Some of the more interesting healthcare topics I’ve seen online include conventional vaccines, affordable health insurance, palliative medicine, and EHR (electronic health records).

Starting a health blog doesn’t have to be difficult. Here are 10 basic steps to follow.

#1. Define business goals

Writing a health blog is hard work and takes a lot of time. So before you get started ask yourself the all-important question, “Why am I/are we doing this?”. Are your business goals aligned to your blog? If so, how?

For many healthcare marketers the need to start a blog is tied to increasing website traffic, raising brand visibility and generating high quality leads for their sales and marketing staff to pursue.

#2. Identify blog’s purpose

Why do you want to blog? This is not the same as business goals. Healthcare content exists to educate patients, to inspire through story and narrative, to share medical research and so on. Try not to use your blog to talk about your organization, products or services.

A good blog is not self-promotional but rather seeks to solve readers’ problems by providing helpful content e.g. explaining tough concepts such as affordable health insurance.

#3. Clarify core Message

What is the key message you want people to take away from your blog? What will they learn from it? This has to do with a specific niche that you’re focused on. Perhaps your blog will focus on palliative medicine, hospice care or conventional vaccines.

Whichever the case it is a good idea to develop “cornerstone content”. Copyblogger defines cornerstone content as a series of posts that articulate your core message and provides readers with an overview of what they can expect from you.

#4. Identify your reader

Who are you writing a blog for? Your ideal reader should be similar to your ideal customer or patient. For complex healthcare systems you should go a step further and develop patient personas that include as much detail about your ideal reader as possible.

It is extremely important to understand your reader’s problems, needs, and frustrations so that you can provide them with content that is highly relevant and useful.

#5. Decide on posting frequency

Consistency is the heart of blogging. Ask yourself how much time you’re willing to dedicate each week to creating valuable content on your blog. It is perfectly OK to post content a few times a week.

If you can’t commit to writing at least two articles a week, then you’re doing your readers a great disservice. Remember that Google search engines love fresh content and the most successful health blogs are those that are updated two or three times a week.

#6. Identify Author(s)

Will you have a team of writers to support you or will you be writing the blog by yourself? Remember there are many ways to produce content including content curation, hiring a writer, and even inviting health enthusiasts to guest blog for you.

Whether you’re blogging alone or with a team, make sure that everyone knows what is expected of them so that the blog runs without a hitch.

#7. Know the rules

Healthcare writers must have a clear understanding of HIPAA (a federal law that says a patient has control of his or her own protected health information and no one else can release that information without the patient’s consent).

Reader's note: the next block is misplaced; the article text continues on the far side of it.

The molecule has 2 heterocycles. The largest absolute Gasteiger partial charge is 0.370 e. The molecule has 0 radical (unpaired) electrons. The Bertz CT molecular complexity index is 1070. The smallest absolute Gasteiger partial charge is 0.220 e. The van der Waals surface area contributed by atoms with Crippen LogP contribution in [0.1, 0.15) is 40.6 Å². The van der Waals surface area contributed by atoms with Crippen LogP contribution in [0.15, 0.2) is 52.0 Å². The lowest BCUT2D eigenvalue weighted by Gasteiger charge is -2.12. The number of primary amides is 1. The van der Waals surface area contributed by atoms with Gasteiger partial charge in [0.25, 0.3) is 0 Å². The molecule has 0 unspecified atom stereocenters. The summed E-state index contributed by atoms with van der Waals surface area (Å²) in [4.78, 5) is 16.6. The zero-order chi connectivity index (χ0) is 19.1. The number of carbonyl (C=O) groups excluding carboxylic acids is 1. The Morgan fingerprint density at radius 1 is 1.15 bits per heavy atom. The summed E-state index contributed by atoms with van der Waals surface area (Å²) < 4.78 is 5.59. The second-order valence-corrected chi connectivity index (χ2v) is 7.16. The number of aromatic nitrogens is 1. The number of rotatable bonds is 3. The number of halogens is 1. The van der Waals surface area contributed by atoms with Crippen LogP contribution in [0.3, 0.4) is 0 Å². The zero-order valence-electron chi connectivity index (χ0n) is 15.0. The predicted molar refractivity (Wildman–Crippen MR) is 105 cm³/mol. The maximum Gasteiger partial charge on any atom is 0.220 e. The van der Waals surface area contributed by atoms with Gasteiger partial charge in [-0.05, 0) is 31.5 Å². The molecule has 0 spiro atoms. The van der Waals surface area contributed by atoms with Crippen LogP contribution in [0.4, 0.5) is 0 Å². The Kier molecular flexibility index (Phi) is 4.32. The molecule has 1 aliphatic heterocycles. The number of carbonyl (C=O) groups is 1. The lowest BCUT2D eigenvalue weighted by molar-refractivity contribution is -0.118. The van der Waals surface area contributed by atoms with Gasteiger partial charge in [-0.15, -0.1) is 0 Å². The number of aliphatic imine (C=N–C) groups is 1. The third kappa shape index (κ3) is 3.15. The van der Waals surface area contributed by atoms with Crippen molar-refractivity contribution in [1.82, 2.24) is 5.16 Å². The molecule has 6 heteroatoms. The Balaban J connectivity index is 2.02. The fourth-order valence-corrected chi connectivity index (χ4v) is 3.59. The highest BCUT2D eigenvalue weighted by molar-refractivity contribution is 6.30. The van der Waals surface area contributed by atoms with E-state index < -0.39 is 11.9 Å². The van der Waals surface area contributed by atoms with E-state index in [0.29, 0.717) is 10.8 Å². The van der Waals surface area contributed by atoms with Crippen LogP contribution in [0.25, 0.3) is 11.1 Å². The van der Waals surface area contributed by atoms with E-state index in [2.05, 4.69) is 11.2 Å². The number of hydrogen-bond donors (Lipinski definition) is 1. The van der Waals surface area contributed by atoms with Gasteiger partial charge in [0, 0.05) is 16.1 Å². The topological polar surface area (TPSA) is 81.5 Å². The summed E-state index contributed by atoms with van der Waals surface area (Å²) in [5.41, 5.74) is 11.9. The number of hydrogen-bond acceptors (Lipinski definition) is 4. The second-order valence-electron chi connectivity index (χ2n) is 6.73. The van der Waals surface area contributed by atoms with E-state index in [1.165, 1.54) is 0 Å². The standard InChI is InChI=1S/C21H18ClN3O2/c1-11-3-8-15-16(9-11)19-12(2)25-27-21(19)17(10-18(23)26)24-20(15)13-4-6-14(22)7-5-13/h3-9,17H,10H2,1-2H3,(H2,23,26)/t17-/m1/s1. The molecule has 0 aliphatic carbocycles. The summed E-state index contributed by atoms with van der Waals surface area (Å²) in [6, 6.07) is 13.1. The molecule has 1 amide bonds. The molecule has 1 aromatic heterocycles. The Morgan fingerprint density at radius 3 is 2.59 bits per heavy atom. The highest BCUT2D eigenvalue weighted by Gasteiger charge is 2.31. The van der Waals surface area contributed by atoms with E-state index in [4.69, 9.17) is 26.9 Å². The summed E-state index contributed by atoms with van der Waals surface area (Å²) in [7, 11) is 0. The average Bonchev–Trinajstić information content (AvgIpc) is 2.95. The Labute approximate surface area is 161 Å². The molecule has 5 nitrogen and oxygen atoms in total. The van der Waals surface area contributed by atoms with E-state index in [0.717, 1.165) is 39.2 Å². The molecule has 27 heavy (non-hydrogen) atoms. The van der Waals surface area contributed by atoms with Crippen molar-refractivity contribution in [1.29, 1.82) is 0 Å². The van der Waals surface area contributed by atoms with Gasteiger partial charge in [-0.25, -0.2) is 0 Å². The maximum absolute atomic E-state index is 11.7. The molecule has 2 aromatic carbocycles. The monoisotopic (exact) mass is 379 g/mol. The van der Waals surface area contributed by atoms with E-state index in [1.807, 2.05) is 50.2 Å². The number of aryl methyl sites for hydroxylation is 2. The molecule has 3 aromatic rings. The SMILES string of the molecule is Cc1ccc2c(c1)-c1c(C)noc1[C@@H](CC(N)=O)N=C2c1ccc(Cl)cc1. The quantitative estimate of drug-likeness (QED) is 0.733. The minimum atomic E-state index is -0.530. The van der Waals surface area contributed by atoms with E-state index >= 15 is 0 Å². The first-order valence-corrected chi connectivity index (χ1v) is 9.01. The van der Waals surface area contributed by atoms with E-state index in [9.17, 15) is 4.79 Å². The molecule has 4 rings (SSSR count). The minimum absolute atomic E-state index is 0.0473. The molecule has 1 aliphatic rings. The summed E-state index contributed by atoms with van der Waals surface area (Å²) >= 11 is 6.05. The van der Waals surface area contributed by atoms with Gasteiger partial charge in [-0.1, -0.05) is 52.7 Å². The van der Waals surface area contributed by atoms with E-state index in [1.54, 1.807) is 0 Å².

At the same time HIPAA anxiety shouldn’t stop you from creating valuable blog content that informs and educates your readers. Anyone who blogs for you should be trained in the policies and procedures that govern your organization. And whatever you do, don’t practice medicine online.

#8. Create editorial calendar

Once you’ve committed to blogging regularly you will need to create an editorial calendar to plan content for your health blog. An editorial calendar is basically a tool that keeps you and your team accountable so that you can create relevant content on a consistent basis.

It can be a simple excel spreadsheet with several columns for your blog topic, author, due date, keywords, call-to-action and so on. Here’s an example.

#9. Write and publish content

Some writers can whip up an article in less than an hour. But a typical health blog takes much longer to write and publish. That’s why it’s a good idea to have a blog template to make the process of writing and publishing easier and faster.

A blog template will have several components such as subject, theme, rationale, resources, images, links and so on. Michael Hyatt suggests using Evernote as a blogging tool.

 #10. Market your blog

Blogging does not end when you hit the publish button. Now you have to spread it around and share it with as many people as possible.

Post a link of your article on Twitter, LinkedIn and Google+. Pin the blog image on Pinterest (the image will link back to your blog)  and share it on Facebook as well. If you have an email list, be sure to send it to your email subscribers as well.

Over to you: What did I miss? Please share what else you would add to this list to prep your health blog for success?

3 Reasons You Should Not Miss Content Marketing World Health Summit

Is your healthcare business taking advantage of content marketing?

According to the 2012 B2B Content Marketing, Budgets and Trends Report 89% of all healthcare businesses have adopted content marketing, putting the industry at third place (in adoption rates) behind professional services and software industries. While this is great news to hear it is still evident that healthcare lags behind other industries when it comes to actually leveraging content marketing for business. That’s why MedCity News and Joe Pulizzi of Content Marketing World have come together to launch Content Marketing World Health Summit, which will be held in Cleveland Ohio on November 7th – 8th

In case you haven’t heard about it, here are three reasons you should not miss the summit.

#1. Valuable content